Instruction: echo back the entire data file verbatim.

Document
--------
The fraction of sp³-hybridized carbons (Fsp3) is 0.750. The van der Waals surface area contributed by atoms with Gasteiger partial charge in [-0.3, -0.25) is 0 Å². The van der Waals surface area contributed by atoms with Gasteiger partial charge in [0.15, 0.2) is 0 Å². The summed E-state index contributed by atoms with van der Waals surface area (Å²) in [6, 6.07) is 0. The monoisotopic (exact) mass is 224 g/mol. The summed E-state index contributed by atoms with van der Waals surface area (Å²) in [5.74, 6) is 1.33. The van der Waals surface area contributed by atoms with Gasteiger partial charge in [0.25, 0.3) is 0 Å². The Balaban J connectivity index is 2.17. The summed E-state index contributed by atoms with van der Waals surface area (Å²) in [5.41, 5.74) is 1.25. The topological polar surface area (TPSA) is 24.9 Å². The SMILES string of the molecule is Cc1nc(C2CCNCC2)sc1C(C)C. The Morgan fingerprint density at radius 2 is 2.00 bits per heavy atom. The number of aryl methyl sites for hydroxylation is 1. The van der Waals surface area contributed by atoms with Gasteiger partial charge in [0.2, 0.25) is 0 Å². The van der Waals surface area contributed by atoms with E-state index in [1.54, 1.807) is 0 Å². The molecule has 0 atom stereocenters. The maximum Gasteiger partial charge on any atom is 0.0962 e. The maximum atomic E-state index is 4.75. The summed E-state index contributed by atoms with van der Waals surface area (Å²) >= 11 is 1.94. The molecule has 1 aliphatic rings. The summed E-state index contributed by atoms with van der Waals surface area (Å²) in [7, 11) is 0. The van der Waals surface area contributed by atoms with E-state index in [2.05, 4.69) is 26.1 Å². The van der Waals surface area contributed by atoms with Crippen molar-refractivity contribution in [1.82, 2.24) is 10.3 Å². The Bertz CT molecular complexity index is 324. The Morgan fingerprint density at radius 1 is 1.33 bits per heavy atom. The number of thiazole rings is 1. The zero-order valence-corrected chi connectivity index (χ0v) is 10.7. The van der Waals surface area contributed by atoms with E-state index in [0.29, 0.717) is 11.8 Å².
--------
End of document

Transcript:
The fraction of sp³-hybridized carbons (Fsp3) is 0.750. The van der Waals surface area contributed by atoms with Gasteiger partial charge in [-0.3, -0.25) is 0 Å². The van der Waals surface area contributed by atoms with Gasteiger partial charge in [0.15, 0.2) is 0 Å². The summed E-state index contributed by atoms with van der Waals surface area (Å²) in [6, 6.07) is 0. The monoisotopic (exact) mass is 224 g/mol. The summed E-state index contributed by atoms with van der Waals surface area (Å²) in [5.74, 6) is 1.33. The van der Waals surface area contributed by atoms with Gasteiger partial charge in [0.25, 0.3) is 0 Å². The Balaban J connectivity index is 2.17. The summed E-state index contributed by atoms with van der Waals surface area (Å²) in [5.41, 5.74) is 1.25. The topological polar surface area (TPSA) is 24.9 Å². The SMILES string of the molecule is Cc1nc(C2CCNCC2)sc1C(C)C. The Morgan fingerprint density at radius 2 is 2.00 bits per heavy atom. The number of aryl methyl sites for hydroxylation is 1. The van der Waals surface area contributed by atoms with Gasteiger partial charge in [0.2, 0.25) is 0 Å². The van der Waals surface area contributed by atoms with E-state index in [1.54, 1.807) is 0 Å². The molecule has 0 atom stereocenters. The maximum Gasteiger partial charge on any atom is 0.0962 e. The maximum atomic E-state index is 4.75. The summed E-state index contributed by atoms with van der Waals surface area (Å²) >= 11 is 1.94. The molecule has 1 aliphatic rings. The summed E-state index contributed by atoms with van der Waals surface area (Å²) in [7, 11) is 0. The van der Waals surface area contributed by atoms with E-state index in [2.05, 4.69) is 26.1 Å². The van der Waals surface area contributed by atoms with Crippen molar-refractivity contribution in [1.82, 2.24) is 10.3 Å². The Bertz CT molecular complexity index is 324. The Morgan fingerprint density at radius 1 is 1.33 bits per heavy atom. The number of thiazole rings is 1. The zero-order valence-corrected chi connectivity index (χ0v) is 10.7. The van der Waals surface area contributed by atoms with E-state index in [0.29, 0.717) is 11.8 Å².